Texas Supreme Court | KERA News

Texas Supreme Court

Tamir Kalifa / Texas Tribune

Denying the city of Houston’s request, the U.S. Supreme Court will not review a June decision by the Texas Supreme Court, which ruled that the landmark decision legalizing same-sex marriage does not fully address the right to marriage benefits.

Tamir Kalifa / Texas Tribune

After the Texas Supreme Court ruled that the landmark decision legalizing same-sex marriage does not fully address the right to marriage benefits, the city of Houston is now looking to the U.S. Supreme Court to weigh in.

Tamir Kalifa / The Texas Tribune

The Texas Supreme Court on Friday threw out a lower court ruling that said spouses of gay and lesbian public employees are entitled to government-subsidized same-sex marriage benefits. The state's highest civil court ordered a trial court to reconsider the case.

Bob Daemmrich / The Texas Tribune

A large number of Texans — mostly middle class — fall into a "justice gap" where they aren't poor enough to receive free legal aid provided to indigents but can't afford basic legal services on their own, according to Nathan Hecht, chief justice of the Texas Supreme Court.

Let's say you're angry with your boss.  You go online and vent in an anonymous post. It's therapeutic, sure. But now your boss wants to sue for defamation.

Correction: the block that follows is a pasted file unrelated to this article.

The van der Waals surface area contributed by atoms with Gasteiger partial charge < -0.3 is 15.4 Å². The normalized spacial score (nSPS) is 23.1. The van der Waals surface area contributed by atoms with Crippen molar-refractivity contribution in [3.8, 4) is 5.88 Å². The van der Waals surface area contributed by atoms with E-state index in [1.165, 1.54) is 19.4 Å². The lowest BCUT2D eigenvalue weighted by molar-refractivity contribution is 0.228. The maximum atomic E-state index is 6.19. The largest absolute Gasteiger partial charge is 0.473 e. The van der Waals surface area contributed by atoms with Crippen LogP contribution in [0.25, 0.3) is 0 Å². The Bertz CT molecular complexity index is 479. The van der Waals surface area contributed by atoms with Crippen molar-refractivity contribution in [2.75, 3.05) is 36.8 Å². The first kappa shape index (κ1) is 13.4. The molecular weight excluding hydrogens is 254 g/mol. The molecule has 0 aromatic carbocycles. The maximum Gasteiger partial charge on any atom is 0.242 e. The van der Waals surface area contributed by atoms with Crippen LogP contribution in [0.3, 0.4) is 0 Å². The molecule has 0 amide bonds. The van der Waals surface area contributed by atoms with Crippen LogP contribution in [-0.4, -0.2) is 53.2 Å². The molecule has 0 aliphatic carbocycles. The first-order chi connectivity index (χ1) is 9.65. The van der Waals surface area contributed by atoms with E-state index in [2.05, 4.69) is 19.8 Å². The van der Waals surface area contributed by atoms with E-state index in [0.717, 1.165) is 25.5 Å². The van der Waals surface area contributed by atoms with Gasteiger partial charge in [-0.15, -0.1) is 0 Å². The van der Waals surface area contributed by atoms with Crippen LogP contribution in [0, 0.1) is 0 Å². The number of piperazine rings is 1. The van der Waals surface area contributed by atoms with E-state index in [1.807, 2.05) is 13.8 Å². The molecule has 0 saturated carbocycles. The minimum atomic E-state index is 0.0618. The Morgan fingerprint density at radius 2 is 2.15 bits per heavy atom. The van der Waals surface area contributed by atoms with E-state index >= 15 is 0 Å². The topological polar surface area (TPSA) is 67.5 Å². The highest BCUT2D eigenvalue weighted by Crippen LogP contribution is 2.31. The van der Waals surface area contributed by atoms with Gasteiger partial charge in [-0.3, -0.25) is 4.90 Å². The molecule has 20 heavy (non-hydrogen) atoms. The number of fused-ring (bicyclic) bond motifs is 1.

In Texas, courts haven't settled on guidelines for online defamation. But a little-discussed case before the Texas Supreme Court could help determine if the state can force companies like Google to identify anonymous bloggers.

wallyg / Flickr

The issues of same-sex marriage and divorce are set to go before the Texas Supreme Court.
 
The court is scheduled to hear arguments today on whether Texas can grant divorces to same-sex couples who married elsewhere.
 
Both cases involve same-sex couples who married legally in Massachusetts. Texas approved a constitutional ban on gay marriage in 2005.

Tulane Publications

Texas high school students can relax about the new standardized testing known as STAAR -  The State of Texas Assessments of Academic Readiness.  Today, the  head of the Texas Education Agency, Robert Scott,  signed an order deferring a requirement that test results count toward 15 percent of the students’ overall grade.